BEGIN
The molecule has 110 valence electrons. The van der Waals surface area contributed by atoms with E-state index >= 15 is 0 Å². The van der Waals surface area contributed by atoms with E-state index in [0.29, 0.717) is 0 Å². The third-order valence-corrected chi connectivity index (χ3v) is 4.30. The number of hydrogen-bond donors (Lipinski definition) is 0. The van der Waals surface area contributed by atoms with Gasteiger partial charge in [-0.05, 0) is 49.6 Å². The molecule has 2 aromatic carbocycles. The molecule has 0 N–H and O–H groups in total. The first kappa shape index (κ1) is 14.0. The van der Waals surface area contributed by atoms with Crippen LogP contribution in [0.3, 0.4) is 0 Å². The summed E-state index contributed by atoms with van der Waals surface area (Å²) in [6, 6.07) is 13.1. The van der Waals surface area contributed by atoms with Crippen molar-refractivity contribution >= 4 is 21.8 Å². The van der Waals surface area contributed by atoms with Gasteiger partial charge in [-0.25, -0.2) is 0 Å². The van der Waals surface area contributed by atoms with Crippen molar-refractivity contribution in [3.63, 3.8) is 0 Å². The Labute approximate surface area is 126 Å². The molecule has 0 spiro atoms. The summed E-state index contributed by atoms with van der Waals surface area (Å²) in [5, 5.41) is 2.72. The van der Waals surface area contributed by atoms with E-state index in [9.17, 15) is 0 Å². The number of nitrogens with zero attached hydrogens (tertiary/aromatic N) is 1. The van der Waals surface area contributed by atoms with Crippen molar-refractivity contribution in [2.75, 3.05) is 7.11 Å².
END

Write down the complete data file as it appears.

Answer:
The molecule has 110 valence electrons. The van der Waals surface area contributed by atoms with E-state index >= 15 is 0 Å². The van der Waals surface area contributed by atoms with E-state index in [0.29, 0.717) is 0 Å². The third-order valence-corrected chi connectivity index (χ3v) is 4.30. The number of hydrogen-bond donors (Lipinski definition) is 0. The van der Waals surface area contributed by atoms with Gasteiger partial charge in [-0.05, 0) is 49.6 Å². The molecule has 2 aromatic carbocycles. The molecule has 0 N–H and O–H groups in total. The first kappa shape index (κ1) is 14.0. The van der Waals surface area contributed by atoms with Crippen LogP contribution in [0.3, 0.4) is 0 Å². The summed E-state index contributed by atoms with van der Waals surface area (Å²) in [6, 6.07) is 13.1. The van der Waals surface area contributed by atoms with Crippen molar-refractivity contribution >= 4 is 21.8 Å². The van der Waals surface area contributed by atoms with Gasteiger partial charge in [-0.25, -0.2) is 0 Å². The van der Waals surface area contributed by atoms with Crippen molar-refractivity contribution in [3.63, 3.8) is 0 Å². The Labute approximate surface area is 126 Å². The molecule has 0 spiro atoms. The summed E-state index contributed by atoms with van der Waals surface area (Å²) in [5, 5.41) is 2.72. The van der Waals surface area contributed by atoms with E-state index in [9.17, 15) is 0 Å². The number of nitrogens with zero attached hydrogens (tertiary/aromatic N) is 1. The van der Waals surface area contributed by atoms with Crippen molar-refractivity contribution in [2.75, 3.05) is 7.11 Å².